• 22. Define: The Team Charter 3.0 Project Scope Describe the project deliverables (i.e. a new product or redesigned and implemented business process) and the boundaries of the project. This is a further definition of the what is to be designed / redesigned. Scope aspects to consider include products / services and/or processes to be designed / redesigned, facilities to be employed, organizational structures or labor agreements, compensation plans, and use of existing hardware/ software platforms. As the project progresses, the scope may be refined via a Multi-Generational Product / Process Plan (MGPP) . Include the MGPP here. 4.0 Business Case Describe why this particular project is important to the business. This may include a description of a business opportunity , and / or a cost/benefit analysis . This latter analysis may include tangible and intangible benefits and costs. Assumptions made should be clearly documented. This section may also include a risk analysis, focused on factors that could act as barriers to the projects success. The risk analysis should identify the risk factor , and mitigation strategies identified to manage the risks.
  • 23. Eight Steps for Establishing Project Boundaries
    • Map your process
      • Map the process at it works today (as is).
      • Map the informal processes, even if there is no formal, uniform process in use.
    • Determine where in the process the CTQ’s can be most seriously affected
      • Use a detailed flowchart
      • Estimate which steps contain the most variability
    • Evaluate which CTQ’s have the greatest opportunity for improvement
      • Consider available resources
      • Compare variation in the processes with the various CTQ’s
      • Emphasize process steps which are under the control of the team conducting the project
    • Define the project to improve the CTQ’s you have selected
      • Define the defect to be attacked
  • 24. Define: The Team Charter 5.0 PROJECT ORGANIZATION   Define how the project is to be run. This includes who will work on the project, roles & responsibilities of project members and supporting staff (i.e. Master Black Belts) and reporting relationships to the champion/management. A project organization chart and roles and responsibilities matrix may be shown here. The matrix should include each role, the role’s responsibilities, the business resource(s) assigned to the role and the level of commitment for each resource.    6.0 SCHEDULES & RESOURCES   Describe when the project should be completed and the key project milestones. Initially, the project completion date (define what “completion” means) and milestones based on the steps of DMADV may be included. As the project is better defined, more detailed project plans may be included in Gantt / PERT format. The DMADV Tollgates may be used to develop a work-breakdown structure for the project. Based on the resource commitments identified in Section 5.0 of the Charter, the schedule can be resource loaded (either to determine the “finish date” based on available resources, or to identify required resources based on a targeted completion date).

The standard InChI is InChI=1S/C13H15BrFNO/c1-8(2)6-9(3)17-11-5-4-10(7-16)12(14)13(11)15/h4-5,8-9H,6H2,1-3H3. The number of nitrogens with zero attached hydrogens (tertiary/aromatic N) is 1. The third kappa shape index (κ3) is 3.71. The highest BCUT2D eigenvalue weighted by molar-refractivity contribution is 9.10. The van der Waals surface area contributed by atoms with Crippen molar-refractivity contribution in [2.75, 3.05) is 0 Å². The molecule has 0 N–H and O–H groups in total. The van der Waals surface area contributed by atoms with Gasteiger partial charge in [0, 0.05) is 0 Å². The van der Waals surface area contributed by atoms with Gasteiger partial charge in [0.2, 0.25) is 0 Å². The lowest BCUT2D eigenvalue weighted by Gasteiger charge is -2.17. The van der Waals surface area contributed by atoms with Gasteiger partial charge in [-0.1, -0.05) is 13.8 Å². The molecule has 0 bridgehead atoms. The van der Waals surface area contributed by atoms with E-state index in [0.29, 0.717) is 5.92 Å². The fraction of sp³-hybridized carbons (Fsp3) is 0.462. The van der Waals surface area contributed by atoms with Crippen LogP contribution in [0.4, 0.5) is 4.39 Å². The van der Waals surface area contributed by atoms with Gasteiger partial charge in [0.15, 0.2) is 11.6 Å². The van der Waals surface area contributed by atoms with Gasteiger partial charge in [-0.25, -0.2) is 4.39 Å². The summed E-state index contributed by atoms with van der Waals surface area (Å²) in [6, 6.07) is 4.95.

• 25. Define: The Team Charter 7.0 COMMUNICATION PLAN Define how the project team will communicate with business leaders, staff and other stakeholders. A table such as shown below is an easy way of summarizing the communication plan. Included are examples of typical communication types: Design Review Meeting Project Team As Needed Various Design Outputs Project Phase Meeting Project Manager End of each Phase Champion / Review Board Phase Completion E-Mail Project Manager Weekly Project Team Task Status Delivery Mechanism Responsibility Frequency Audience Communication Type
  • 26. Define: The Team Charter 8.0 PROJECT CONTROL PROCEDURES: Describe how the project will be controlled and managed. Depending on the project’s scope, risk and perhaps regulatory issues, the extent of the necessary control processes will vary. Some control processes to consider include: Quality Assurance Plan Test Plan Progress Control Change Control Issue Resolution Problem Reporting & Resolution Risk Management Change Acceleration Processes   9.0 PROJECT ASSUMPTIONS: This section should document any assumptions that have not previously been covered and that are important to the success of the project. These may include market or organizational conditions, availability of resources or others. 10.0 CONFLICT RESOLUTION: Describe and Contractually Commit to the expectations of each team member, deliverables required of each member, dates and formats of those deliverables acceptable and unacceptable means and forms of communication, and agreed upon means of resolving project-related conflicts among team members.